Motivating your staff: Carrots or sticks?

Expert advice for a pharmacy owner struggling to retrain problem staffers.

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By Emily Maltby, staff writer

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FARMINGDALE, N.Y. ( -- Ken Villani, president of Cottage Pharmacy and Surgical in Woodbury, N.Y., is having trouble with some of his store's 50 employees. Particularly in this market, he cannot afford to risk alienating customers with poor customer service. He's brought the issue to The Alternative Board (TAB), a monthly peer-advice gathering of business owners in Farmingdale, N.Y., to see what tips other entrepreneurs have for addressing the problem.

Villani tells the group he recently hired a consultant to implement an employee performance review program. Now the consultant is gone, and Villani is not sure how to continue the momentum.

"The program did stress out many employees," Villani admits. "They were not used to being told what to do or being held accountable. The process included a review by their manager, during which time they were told their performance will affect their salaries and bonuses."

The other TAB members, who run companies in a variety of industries, ask if the program worked. Villani says it did - for a while. He's realized that bad habits are tough to break, particularly for a handful of staffers.

"It's little things they don't do correctly - like answering the phone the proper way or letting customers know about discounts when they check out," he says. "And while some managers make sure they do these things, others let it go. I don't know who should be held accountable or how tough I should get."

Cottage Pharmacy already has a leg up on big pharmacy chains like CVS (CVS, Fortune 500): In addition to running a retail shop, it offers home care services such as equipment rentals and in-home attendants. It's also got history to lean on - Cottage was established more than 30 years ago, and customers like the perks it makes available, such as home delivery of medication.

"It's true that rules peter out when people start feeling at ease - it's human nature," says John Dugan, a partner at Farmingdale Physical Therapy. "The process needs to be kept fresh, either through incentives or hands-on managing."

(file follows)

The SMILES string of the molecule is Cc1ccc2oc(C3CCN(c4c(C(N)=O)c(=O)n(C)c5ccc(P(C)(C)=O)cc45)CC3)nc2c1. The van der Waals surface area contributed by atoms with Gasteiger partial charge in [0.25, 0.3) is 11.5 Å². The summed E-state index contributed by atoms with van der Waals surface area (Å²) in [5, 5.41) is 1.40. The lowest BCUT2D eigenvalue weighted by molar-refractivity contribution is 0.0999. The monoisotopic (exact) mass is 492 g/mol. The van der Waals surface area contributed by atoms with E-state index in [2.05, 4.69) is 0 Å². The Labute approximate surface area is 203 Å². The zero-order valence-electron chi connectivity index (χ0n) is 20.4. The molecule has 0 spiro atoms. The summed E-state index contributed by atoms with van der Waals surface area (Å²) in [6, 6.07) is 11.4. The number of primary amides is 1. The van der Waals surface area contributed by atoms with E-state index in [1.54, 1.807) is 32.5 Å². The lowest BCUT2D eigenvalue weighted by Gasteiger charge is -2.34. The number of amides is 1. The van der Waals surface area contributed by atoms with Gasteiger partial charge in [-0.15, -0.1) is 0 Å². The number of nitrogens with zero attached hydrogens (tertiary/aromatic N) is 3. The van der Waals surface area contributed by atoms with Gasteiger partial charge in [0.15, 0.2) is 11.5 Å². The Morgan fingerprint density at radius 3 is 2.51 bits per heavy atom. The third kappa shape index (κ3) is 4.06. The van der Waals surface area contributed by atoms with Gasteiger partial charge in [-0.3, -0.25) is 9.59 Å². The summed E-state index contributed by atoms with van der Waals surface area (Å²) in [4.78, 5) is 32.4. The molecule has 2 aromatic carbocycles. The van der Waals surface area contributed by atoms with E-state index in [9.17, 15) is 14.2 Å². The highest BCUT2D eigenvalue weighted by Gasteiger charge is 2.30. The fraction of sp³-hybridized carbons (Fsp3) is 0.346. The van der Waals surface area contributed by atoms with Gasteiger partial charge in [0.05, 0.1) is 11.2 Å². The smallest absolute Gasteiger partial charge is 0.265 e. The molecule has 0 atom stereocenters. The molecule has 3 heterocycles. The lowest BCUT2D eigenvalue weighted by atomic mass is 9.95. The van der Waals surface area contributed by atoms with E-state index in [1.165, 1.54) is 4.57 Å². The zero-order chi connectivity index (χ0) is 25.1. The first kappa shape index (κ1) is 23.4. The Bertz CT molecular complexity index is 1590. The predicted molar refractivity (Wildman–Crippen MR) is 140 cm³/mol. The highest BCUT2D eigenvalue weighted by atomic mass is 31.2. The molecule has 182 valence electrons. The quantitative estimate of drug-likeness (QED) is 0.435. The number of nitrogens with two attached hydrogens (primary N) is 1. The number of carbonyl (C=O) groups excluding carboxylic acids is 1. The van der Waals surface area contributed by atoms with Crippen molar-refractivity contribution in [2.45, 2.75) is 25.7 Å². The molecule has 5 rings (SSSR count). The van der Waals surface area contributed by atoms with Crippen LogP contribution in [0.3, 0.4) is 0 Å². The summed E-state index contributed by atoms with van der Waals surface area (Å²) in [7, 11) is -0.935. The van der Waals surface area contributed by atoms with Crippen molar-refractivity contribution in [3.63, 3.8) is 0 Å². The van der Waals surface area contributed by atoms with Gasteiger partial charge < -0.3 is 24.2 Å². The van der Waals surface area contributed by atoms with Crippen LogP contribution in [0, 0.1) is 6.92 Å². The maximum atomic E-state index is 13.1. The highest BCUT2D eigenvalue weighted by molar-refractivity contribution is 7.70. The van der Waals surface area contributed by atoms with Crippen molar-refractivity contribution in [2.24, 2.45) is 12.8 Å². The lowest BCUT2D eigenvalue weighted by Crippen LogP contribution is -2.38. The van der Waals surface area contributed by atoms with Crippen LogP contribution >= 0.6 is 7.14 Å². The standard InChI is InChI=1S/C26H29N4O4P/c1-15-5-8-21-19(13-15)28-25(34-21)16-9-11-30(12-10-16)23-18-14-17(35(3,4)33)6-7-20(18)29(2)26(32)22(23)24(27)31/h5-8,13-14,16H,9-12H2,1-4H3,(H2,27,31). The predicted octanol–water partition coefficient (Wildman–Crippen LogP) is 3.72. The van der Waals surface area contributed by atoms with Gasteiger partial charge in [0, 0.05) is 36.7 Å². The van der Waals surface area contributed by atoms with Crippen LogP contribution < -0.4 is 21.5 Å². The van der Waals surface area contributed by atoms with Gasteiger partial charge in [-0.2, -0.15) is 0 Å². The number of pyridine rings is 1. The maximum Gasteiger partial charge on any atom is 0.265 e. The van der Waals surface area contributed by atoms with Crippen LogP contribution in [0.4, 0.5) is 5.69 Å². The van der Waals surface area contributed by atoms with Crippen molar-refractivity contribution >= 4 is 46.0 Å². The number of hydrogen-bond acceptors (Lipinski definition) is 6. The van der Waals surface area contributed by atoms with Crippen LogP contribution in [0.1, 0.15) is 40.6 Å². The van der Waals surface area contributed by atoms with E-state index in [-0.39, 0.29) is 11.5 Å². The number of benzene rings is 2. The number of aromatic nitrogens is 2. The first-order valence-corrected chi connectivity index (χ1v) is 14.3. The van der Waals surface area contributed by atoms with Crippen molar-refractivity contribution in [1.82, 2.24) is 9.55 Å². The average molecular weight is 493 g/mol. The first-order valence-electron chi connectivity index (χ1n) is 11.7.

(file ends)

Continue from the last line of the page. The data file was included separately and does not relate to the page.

Most TAB members like the idea of incentives.

"If you have a contest for gift certificates, for example - people respond to challenges and competition," says James Buonfiglio, president of employee benefit brokerage C&B Consulting Group in Syosset, N.Y. "Plus, it's operant conditioning. It will reinforce the behavior, even if the cashiers don't feel particularly comfortable telling customers about sales."

Ken thinks about this for a moment. "I really want employees who care about the business - not about the contests. Right now, I can see who cares and who doesn't."

Mark Rickard, president of direct marketing firm Rickard List Marketing in Melville, N.Y., is also leery of offering rewards.

"I don't think people should get rewarded for just answering the phone correctly," he says. "They should just do it."

"Well, then why don't you just sit down with the ones who aren't as motivated and talk to them about why they aren't sticking to the script?" asks Buonfiglio.

"I have, but I also have to pick my battles, you know?" Villani says.

Dugan leans in. "You also have to realize that not every employee will be passionate about the business. Make sure you're managing your expectations. Look at the Giants - "

"Football or baseball?" someone interrupts.

"Either team," he says. "Any team. Look at every team and you will see that there are the superstars and then there are the second tiers. But you need all of them to win the game. Business is the same way."

Villani wrinkles his forehead. "I realize not everyone will be outstanding. But is answering the phone correctly really so much to ask of them?"

Everyone around the table agrees that should be standard behavior - but they all start talking at once, overlapping, with clashing advice about how to enforce it. Steve Davies, the group's facilitator, settles the chattering crowd. He remembers that Dennis Labriola, one of the other business owners at the table, once ran a "kangaroo court" to address similar issues at his business. Davies asks him to share the details.

"It was for things like not setting an away message when out of the office or not turning off the cell phone in meetings," explains Labriola, president of Farmingdale, N.Y.-based Impact, a firm that develops software for police departments. "I'd charge $5, which went into a kitty that would in turn go towards a corporate event. At first it pissed people off, but in time they started to govern themselves. You see, it's a culture change. Eventually we stopped collecting."

Not everyone is crazy about the idea, especially Owen Mester, president of bakery O'Wayne New York Enterprises in Maspeth, N.Y. "Don't just point out the negative. You need to also accentuate the positive," he says. "Believe me, you will get somewhere when you bring attention to a good thing. It's not about treats or money - that will turn you into a policeman."

Villani is concerned that the employees might feel stressed with an incentive system. But he's still at a loss for how to change their behavior.

"I think it comes down to leadership, honestly," says Buonfiglio. "Incentives work to a degree, but you run the risk of good employees getting everything and having mediocre ones get resentful."

Dugan nods his agreement. "I don't believe any incentive alone will make up for the presence of a good manager. Make sure your managers are addressing the issues. It should be up to them to instill a warning system and sit down and talk to them. And if anyone digs their heels in, then get 'em out." To top of page

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